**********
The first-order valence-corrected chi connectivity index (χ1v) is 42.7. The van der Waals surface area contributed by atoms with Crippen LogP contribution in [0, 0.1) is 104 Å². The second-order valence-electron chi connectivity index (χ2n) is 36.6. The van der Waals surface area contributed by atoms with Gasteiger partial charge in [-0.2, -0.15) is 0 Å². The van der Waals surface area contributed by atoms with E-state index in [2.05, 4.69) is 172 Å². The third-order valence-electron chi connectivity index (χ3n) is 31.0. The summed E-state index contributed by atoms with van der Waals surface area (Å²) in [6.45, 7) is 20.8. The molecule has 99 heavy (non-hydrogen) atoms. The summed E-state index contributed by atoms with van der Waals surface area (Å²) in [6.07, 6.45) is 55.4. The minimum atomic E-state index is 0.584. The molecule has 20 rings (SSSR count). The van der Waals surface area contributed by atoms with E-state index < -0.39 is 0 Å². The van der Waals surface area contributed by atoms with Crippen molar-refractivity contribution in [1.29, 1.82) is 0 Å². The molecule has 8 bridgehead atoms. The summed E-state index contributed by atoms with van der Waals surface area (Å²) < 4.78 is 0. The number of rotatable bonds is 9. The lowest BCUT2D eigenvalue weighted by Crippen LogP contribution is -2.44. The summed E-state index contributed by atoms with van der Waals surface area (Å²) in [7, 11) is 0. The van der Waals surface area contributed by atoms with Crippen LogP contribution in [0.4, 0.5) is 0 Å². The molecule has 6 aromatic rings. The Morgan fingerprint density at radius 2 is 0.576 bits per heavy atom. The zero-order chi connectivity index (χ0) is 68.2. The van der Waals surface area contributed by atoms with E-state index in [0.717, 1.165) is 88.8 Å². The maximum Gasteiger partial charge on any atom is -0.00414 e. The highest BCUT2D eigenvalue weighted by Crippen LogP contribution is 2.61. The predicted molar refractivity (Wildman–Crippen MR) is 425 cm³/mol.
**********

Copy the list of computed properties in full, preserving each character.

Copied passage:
The first-order valence-corrected chi connectivity index (χ1v) is 42.7. The van der Waals surface area contributed by atoms with Crippen LogP contribution in [0, 0.1) is 104 Å². The second-order valence-electron chi connectivity index (χ2n) is 36.6. The van der Waals surface area contributed by atoms with Gasteiger partial charge in [-0.2, -0.15) is 0 Å². The van der Waals surface area contributed by atoms with E-state index in [2.05, 4.69) is 172 Å². The third-order valence-electron chi connectivity index (χ3n) is 31.0. The summed E-state index contributed by atoms with van der Waals surface area (Å²) in [6.45, 7) is 20.8. The molecule has 99 heavy (non-hydrogen) atoms. The summed E-state index contributed by atoms with van der Waals surface area (Å²) in [6.07, 6.45) is 55.4. The minimum atomic E-state index is 0.584. The molecule has 20 rings (SSSR count). The van der Waals surface area contributed by atoms with E-state index < -0.39 is 0 Å². The van der Waals surface area contributed by atoms with Crippen molar-refractivity contribution in [1.29, 1.82) is 0 Å². The molecule has 8 bridgehead atoms. The summed E-state index contributed by atoms with van der Waals surface area (Å²) < 4.78 is 0. The number of rotatable bonds is 9. The lowest BCUT2D eigenvalue weighted by Crippen LogP contribution is -2.44. The summed E-state index contributed by atoms with van der Waals surface area (Å²) in [7, 11) is 0. The van der Waals surface area contributed by atoms with Crippen LogP contribution in [0.4, 0.5) is 0 Å². The molecule has 6 aromatic rings. The Morgan fingerprint density at radius 2 is 0.576 bits per heavy atom. The zero-order chi connectivity index (χ0) is 68.2. The van der Waals surface area contributed by atoms with E-state index in [0.717, 1.165) is 88.8 Å². The maximum Gasteiger partial charge on any atom is -0.00414 e. The highest BCUT2D eigenvalue weighted by Crippen LogP contribution is 2.61. The predicted molar refractivity (Wildman–Crippen MR) is 425 cm³/mol.